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More gas use in 2015 and 2016 makes CO2 emissions tumble

Brussels,  10 April  2017:  Natural  gas  consumption  in  the  EU - 28  increased  by  4%  in  2015 , compared  with 2014, and by another 7%  in 2016, compared with 2015 , the recent Eurogas statistical exercise showed. As a result,  CO2  emissions in the EU’s power generation sector dropped by 4.5% in 2016, mainly due to a large switch from coal  to gas.1

“In  the  UK,  power  sector  CO2   emissions  even  decreased  by  as  much  as  18.7%  thanks  to  gas2,”  Eurogas Secretary General Beate Raabe points out, “and its potential  to reduce CO2 emissions in all sectors is still large:  66% in power generation,  42%  in heating  and  25%  in transport.  Blend in  renewable gas  over timeand emissions can go towards zero.”

As the winters of 2015 and 2016 were colder, more gas was particularly used for heating in EU households. This shows the  flexibility of the gas system, compared with the  limitations of  the  power  grid, to cope with large differences in demand.  Gas demand also grew  in power generation,  industry and transport  in  some countries  in 2015 and  more widely in 2016.  A lot more electricity was produced from gas in France (+61%), where combined-cycle gas turbines (CCGTs) became more competitive, and in the Netherlands.

Gas use is also very efficient and a switch from coal and oil can gain  45% in power generation and  65% in heating”,  says  Ms  Raabe.  New  gas  heating  systems  are  the  most  economic  way  to  realise  the  energy transition  in  buildings.  The  recently  launched  Eurogas  microsite provides these and further details.

Gas  works  well  with  variable  renewables,  such  as  wind  and  sun,  but  also  ambient  heat.  Agora  and Fraunhofer  have  pointed out  the  role of  natural  gas  is  in  heating.3 Also  in  Germany,  electricity  from  gas stepped in during lower wind availability in 2016.As  full electrification is facing  high costsand technical limits, the flexibility and energy storage capability of the existing gas grid are becoming more apparent.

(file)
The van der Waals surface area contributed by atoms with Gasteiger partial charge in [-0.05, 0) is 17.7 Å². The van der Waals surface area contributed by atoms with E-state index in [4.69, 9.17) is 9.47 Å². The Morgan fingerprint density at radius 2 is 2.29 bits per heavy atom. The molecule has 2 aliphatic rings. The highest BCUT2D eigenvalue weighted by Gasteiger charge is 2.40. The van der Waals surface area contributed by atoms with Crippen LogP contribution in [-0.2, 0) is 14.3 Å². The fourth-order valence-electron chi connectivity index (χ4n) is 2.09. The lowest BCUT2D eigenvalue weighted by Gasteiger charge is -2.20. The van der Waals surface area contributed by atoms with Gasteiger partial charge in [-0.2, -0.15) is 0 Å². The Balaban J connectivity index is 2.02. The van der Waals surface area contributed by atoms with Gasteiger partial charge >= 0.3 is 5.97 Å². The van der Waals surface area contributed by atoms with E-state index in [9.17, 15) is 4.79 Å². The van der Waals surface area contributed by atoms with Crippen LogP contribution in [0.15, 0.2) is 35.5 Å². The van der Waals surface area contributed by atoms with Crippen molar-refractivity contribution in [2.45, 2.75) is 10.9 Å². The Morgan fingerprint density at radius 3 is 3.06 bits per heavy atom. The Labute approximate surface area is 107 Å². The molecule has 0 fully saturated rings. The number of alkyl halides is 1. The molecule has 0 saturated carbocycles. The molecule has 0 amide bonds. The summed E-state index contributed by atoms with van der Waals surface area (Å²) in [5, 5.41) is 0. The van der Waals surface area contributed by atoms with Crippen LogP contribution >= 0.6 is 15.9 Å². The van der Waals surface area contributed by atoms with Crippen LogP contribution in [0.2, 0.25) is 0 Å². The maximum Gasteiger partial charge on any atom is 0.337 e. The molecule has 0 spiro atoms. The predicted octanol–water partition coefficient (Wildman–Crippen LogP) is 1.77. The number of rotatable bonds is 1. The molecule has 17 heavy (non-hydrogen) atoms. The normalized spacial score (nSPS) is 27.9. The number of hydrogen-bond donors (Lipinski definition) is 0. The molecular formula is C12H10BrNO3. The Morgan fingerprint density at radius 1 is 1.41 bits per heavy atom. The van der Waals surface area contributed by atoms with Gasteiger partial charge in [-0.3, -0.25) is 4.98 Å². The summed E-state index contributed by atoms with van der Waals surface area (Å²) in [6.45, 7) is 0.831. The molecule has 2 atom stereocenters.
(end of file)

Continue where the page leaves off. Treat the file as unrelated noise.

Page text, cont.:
In the transport sector,  gas is  gaining  new market  share  both as compressed natural gas (CNG) and liquid natural gas (LNG). CNG for cars, vans and fleet vehicles have grown particularly popular in Czechia. LNG is increasingly becoming available  for trucks  and as a  maritime fuel, like recently in Rotterdam  and  in  Baltic and Mediterranean ports, reducing all transport emissions and helping ships meet sulphur regulations. 

Gas demand increased in 23 Member States and in Switzerland between 2015 and 2016 to 4 928.6 TWh GCV, equivalent to 456.3 bcm or 381.4 mtoe NCV.It  very  slightly  decreased  only  in  Finland.  European production is further declining, whilst the availability of LNG is increasing, particularly from the Americas.

Supplies  of  renewable  gases  are  also  developing.  In  2016  France  recorded  the  largest  increase  of biomethane  injected  into  the  national  gas  grid:  162%  compared  with  2015.  Several  power-to-gas  plants turning excess renewable electricity into hydrogen or synthetic methane are operating in the EU.



Energy Transition in the Power Sector in Europe: State of Affairs in 2016, Agora and Sandbag,

UK department for Business, Energy & Industrial Strategy: : “A climate friendly building heating mix in 2030 consists of 40 percent natural gas, 25 

percent heat pumps, and 20 percent heat networks.”

See for example studies in the UK and Spain: +

TWh GCV = terawatt-hours gross calorific value; bcm = billion cubic metres; mtoe NVC = million tonnes of oil equivalent net calorific value - Based on terawatt hours, the applied calorific values (10.8 kWh/cubic metre GCV; 11.63 TWh/MTOE NCV; NCV = 0.9 GCV) represent a European average.


Note  to  Editors:  Eurogas  is  an  association  representing  43  companies  and  associations  engaged  in  the  wholesale,  retail  and distribution  of  gas  in  Europe.  Eurogas  provides  data  and  information  relevant  to  EU  decision  makers  and  opinion  formers  in making the right policy choices.

Press contact: Kathleen Sinnott,, tel. +32 2 894 48 09

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